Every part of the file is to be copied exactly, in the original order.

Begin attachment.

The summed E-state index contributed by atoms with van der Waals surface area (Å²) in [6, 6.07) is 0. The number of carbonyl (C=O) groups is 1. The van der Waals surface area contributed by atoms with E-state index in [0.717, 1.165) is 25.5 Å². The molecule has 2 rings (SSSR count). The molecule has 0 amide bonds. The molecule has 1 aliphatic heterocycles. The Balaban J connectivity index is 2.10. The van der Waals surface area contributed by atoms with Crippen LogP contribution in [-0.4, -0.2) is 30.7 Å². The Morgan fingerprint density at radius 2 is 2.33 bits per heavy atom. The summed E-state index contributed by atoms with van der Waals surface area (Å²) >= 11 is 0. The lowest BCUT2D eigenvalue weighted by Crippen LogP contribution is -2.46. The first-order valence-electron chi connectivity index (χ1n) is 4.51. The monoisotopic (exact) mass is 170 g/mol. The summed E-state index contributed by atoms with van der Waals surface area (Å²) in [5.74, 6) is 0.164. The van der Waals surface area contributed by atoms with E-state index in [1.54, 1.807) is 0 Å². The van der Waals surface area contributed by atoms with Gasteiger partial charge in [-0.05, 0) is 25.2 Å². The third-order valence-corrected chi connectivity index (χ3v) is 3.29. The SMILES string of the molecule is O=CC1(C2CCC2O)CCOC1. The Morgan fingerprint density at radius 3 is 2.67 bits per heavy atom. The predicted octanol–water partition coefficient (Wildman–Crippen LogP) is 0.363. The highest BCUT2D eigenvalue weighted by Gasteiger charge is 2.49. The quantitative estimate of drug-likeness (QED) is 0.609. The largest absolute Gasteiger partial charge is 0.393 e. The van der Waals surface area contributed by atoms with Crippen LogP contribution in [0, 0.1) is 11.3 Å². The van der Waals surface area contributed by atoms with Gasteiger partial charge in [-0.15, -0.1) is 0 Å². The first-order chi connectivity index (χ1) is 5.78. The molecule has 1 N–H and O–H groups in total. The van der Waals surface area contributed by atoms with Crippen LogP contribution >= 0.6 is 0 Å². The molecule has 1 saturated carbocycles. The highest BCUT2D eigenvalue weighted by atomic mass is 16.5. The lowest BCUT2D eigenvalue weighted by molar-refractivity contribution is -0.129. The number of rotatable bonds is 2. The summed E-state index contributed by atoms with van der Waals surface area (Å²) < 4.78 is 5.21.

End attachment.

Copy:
The summed E-state index contributed by atoms with van der Waals surface area (Å²) in [6, 6.07) is 0. The number of carbonyl (C=O) groups is 1. The van der Waals surface area contributed by atoms with E-state index in [0.717, 1.165) is 25.5 Å². The molecule has 2 rings (SSSR count). The molecule has 0 amide bonds. The molecule has 1 aliphatic heterocycles. The Balaban J connectivity index is 2.10. The van der Waals surface area contributed by atoms with Crippen LogP contribution in [-0.4, -0.2) is 30.7 Å². The Morgan fingerprint density at radius 2 is 2.33 bits per heavy atom. The summed E-state index contributed by atoms with van der Waals surface area (Å²) >= 11 is 0. The lowest BCUT2D eigenvalue weighted by Crippen LogP contribution is -2.46. The first-order valence-electron chi connectivity index (χ1n) is 4.51. The monoisotopic (exact) mass is 170 g/mol. The summed E-state index contributed by atoms with van der Waals surface area (Å²) in [5.74, 6) is 0.164. The van der Waals surface area contributed by atoms with E-state index in [1.54, 1.807) is 0 Å². The van der Waals surface area contributed by atoms with Gasteiger partial charge in [-0.05, 0) is 25.2 Å². The third-order valence-corrected chi connectivity index (χ3v) is 3.29. The SMILES string of the molecule is O=CC1(C2CCC2O)CCOC1. The Morgan fingerprint density at radius 3 is 2.67 bits per heavy atom. The predicted octanol–water partition coefficient (Wildman–Crippen LogP) is 0.363. The highest BCUT2D eigenvalue weighted by Gasteiger charge is 2.49. The quantitative estimate of drug-likeness (QED) is 0.609. The largest absolute Gasteiger partial charge is 0.393 e. The van der Waals surface area contributed by atoms with Crippen LogP contribution in [0, 0.1) is 11.3 Å². The van der Waals surface area contributed by atoms with Gasteiger partial charge in [-0.15, -0.1) is 0 Å². The first-order chi connectivity index (χ1) is 5.78. The molecule has 1 N–H and O–H groups in total. The van der Waals surface area contributed by atoms with Crippen LogP contribution >= 0.6 is 0 Å². The molecule has 1 saturated carbocycles. The highest BCUT2D eigenvalue weighted by atomic mass is 16.5. The lowest BCUT2D eigenvalue weighted by molar-refractivity contribution is -0.129. The number of rotatable bonds is 2. The summed E-state index contributed by atoms with van der Waals surface area (Å²) < 4.78 is 5.21.